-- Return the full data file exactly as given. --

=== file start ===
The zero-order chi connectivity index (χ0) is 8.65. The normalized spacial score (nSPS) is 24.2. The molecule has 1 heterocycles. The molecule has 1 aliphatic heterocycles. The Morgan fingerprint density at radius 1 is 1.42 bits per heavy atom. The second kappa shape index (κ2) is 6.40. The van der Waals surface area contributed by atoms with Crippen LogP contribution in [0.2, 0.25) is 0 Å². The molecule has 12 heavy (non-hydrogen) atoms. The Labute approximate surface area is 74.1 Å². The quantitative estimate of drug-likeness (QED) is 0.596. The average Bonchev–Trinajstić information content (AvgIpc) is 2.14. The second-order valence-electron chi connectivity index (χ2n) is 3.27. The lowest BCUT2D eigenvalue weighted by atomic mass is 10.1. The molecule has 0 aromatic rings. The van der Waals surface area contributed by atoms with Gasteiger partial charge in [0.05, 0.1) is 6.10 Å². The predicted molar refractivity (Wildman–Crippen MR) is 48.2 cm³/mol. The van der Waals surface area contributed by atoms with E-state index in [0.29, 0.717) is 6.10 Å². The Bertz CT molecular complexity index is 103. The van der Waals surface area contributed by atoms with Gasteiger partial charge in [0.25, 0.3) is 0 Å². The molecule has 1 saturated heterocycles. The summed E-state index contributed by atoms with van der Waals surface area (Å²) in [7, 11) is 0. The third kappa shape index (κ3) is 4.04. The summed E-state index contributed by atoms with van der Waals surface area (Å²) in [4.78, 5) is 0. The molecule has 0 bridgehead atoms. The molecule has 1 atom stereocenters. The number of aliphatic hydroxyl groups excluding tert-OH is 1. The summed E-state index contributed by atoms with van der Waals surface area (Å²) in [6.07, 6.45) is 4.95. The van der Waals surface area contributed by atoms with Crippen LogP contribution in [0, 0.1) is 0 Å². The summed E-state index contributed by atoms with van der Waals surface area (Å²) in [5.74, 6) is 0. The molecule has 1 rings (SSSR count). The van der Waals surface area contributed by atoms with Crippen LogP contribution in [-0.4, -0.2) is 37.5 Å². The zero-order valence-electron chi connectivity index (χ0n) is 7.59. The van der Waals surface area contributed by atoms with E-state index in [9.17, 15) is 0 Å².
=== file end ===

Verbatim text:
The zero-order chi connectivity index (χ0) is 8.65. The normalized spacial score (nSPS) is 24.2. The molecule has 1 heterocycles. The molecule has 1 aliphatic heterocycles. The Morgan fingerprint density at radius 1 is 1.42 bits per heavy atom. The second kappa shape index (κ2) is 6.40. The van der Waals surface area contributed by atoms with Crippen LogP contribution in [0.2, 0.25) is 0 Å². The molecule has 12 heavy (non-hydrogen) atoms. The Labute approximate surface area is 74.1 Å². The quantitative estimate of drug-likeness (QED) is 0.596. The average Bonchev–Trinajstić information content (AvgIpc) is 2.14. The second-order valence-electron chi connectivity index (χ2n) is 3.27. The lowest BCUT2D eigenvalue weighted by atomic mass is 10.1. The molecule has 0 aromatic rings. The van der Waals surface area contributed by atoms with Gasteiger partial charge in [0.05, 0.1) is 6.10 Å². The predicted molar refractivity (Wildman–Crippen MR) is 48.2 cm³/mol. The van der Waals surface area contributed by atoms with E-state index in [0.29, 0.717) is 6.10 Å². The Bertz CT molecular complexity index is 103. The van der Waals surface area contributed by atoms with Gasteiger partial charge in [0.25, 0.3) is 0 Å². The molecule has 1 saturated heterocycles. The summed E-state index contributed by atoms with van der Waals surface area (Å²) in [7, 11) is 0. The third kappa shape index (κ3) is 4.04. The summed E-state index contributed by atoms with van der Waals surface area (Å²) in [4.78, 5) is 0. The molecule has 0 bridgehead atoms. The molecule has 1 atom stereocenters. The number of aliphatic hydroxyl groups excluding tert-OH is 1. The summed E-state index contributed by atoms with van der Waals surface area (Å²) in [6.07, 6.45) is 4.95. The van der Waals surface area contributed by atoms with Crippen LogP contribution in [0, 0.1) is 0 Å². The summed E-state index contributed by atoms with van der Waals surface area (Å²) in [5.74, 6) is 0. The molecule has 1 rings (SSSR count). The van der Waals surface area contributed by atoms with Crippen LogP contribution in [-0.4, -0.2) is 37.5 Å². The zero-order valence-electron chi connectivity index (χ0n) is 7.59. The van der Waals surface area contributed by atoms with E-state index in [9.17, 15) is 0 Å².